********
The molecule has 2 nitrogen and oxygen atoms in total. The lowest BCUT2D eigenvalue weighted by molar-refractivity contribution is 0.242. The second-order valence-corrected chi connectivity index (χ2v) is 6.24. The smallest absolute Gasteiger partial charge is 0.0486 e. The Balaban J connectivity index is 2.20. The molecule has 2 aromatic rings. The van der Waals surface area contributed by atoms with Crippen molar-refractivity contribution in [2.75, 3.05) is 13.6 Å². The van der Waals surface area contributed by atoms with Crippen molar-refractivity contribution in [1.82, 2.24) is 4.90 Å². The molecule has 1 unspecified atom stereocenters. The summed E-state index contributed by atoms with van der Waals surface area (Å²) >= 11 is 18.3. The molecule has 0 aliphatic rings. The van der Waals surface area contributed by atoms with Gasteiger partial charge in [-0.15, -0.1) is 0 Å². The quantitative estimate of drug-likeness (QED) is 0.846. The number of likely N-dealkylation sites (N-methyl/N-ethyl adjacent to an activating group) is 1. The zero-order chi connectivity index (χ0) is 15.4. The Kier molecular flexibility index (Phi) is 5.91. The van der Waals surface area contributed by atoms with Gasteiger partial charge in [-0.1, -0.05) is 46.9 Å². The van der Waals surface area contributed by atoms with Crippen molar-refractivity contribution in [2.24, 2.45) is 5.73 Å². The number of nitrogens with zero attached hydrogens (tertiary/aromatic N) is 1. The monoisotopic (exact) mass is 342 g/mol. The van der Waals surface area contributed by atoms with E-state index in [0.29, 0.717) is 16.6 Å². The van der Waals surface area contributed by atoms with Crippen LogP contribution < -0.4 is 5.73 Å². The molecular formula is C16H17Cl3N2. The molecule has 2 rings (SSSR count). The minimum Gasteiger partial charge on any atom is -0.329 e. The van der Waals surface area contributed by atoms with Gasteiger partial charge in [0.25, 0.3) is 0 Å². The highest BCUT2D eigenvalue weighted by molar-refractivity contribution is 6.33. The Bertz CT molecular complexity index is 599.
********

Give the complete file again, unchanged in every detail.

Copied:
The molecule has 2 nitrogen and oxygen atoms in total. The lowest BCUT2D eigenvalue weighted by molar-refractivity contribution is 0.242. The second-order valence-corrected chi connectivity index (χ2v) is 6.24. The smallest absolute Gasteiger partial charge is 0.0486 e. The Balaban J connectivity index is 2.20. The molecule has 2 aromatic rings. The van der Waals surface area contributed by atoms with Crippen molar-refractivity contribution in [2.75, 3.05) is 13.6 Å². The van der Waals surface area contributed by atoms with Crippen molar-refractivity contribution in [1.82, 2.24) is 4.90 Å². The molecule has 1 unspecified atom stereocenters. The summed E-state index contributed by atoms with van der Waals surface area (Å²) >= 11 is 18.3. The molecule has 0 aliphatic rings. The van der Waals surface area contributed by atoms with Gasteiger partial charge in [-0.15, -0.1) is 0 Å². The quantitative estimate of drug-likeness (QED) is 0.846. The number of likely N-dealkylation sites (N-methyl/N-ethyl adjacent to an activating group) is 1. The zero-order chi connectivity index (χ0) is 15.4. The Kier molecular flexibility index (Phi) is 5.91. The van der Waals surface area contributed by atoms with Gasteiger partial charge in [-0.1, -0.05) is 46.9 Å². The van der Waals surface area contributed by atoms with Crippen molar-refractivity contribution in [2.24, 2.45) is 5.73 Å². The number of nitrogens with zero attached hydrogens (tertiary/aromatic N) is 1. The monoisotopic (exact) mass is 342 g/mol. The van der Waals surface area contributed by atoms with E-state index in [0.29, 0.717) is 16.6 Å². The van der Waals surface area contributed by atoms with Crippen LogP contribution < -0.4 is 5.73 Å². The molecular formula is C16H17Cl3N2. The molecule has 2 rings (SSSR count). The minimum Gasteiger partial charge on any atom is -0.329 e. The van der Waals surface area contributed by atoms with Gasteiger partial charge in [0.25, 0.3) is 0 Å². The highest BCUT2D eigenvalue weighted by molar-refractivity contribution is 6.33. The Bertz CT molecular complexity index is 599.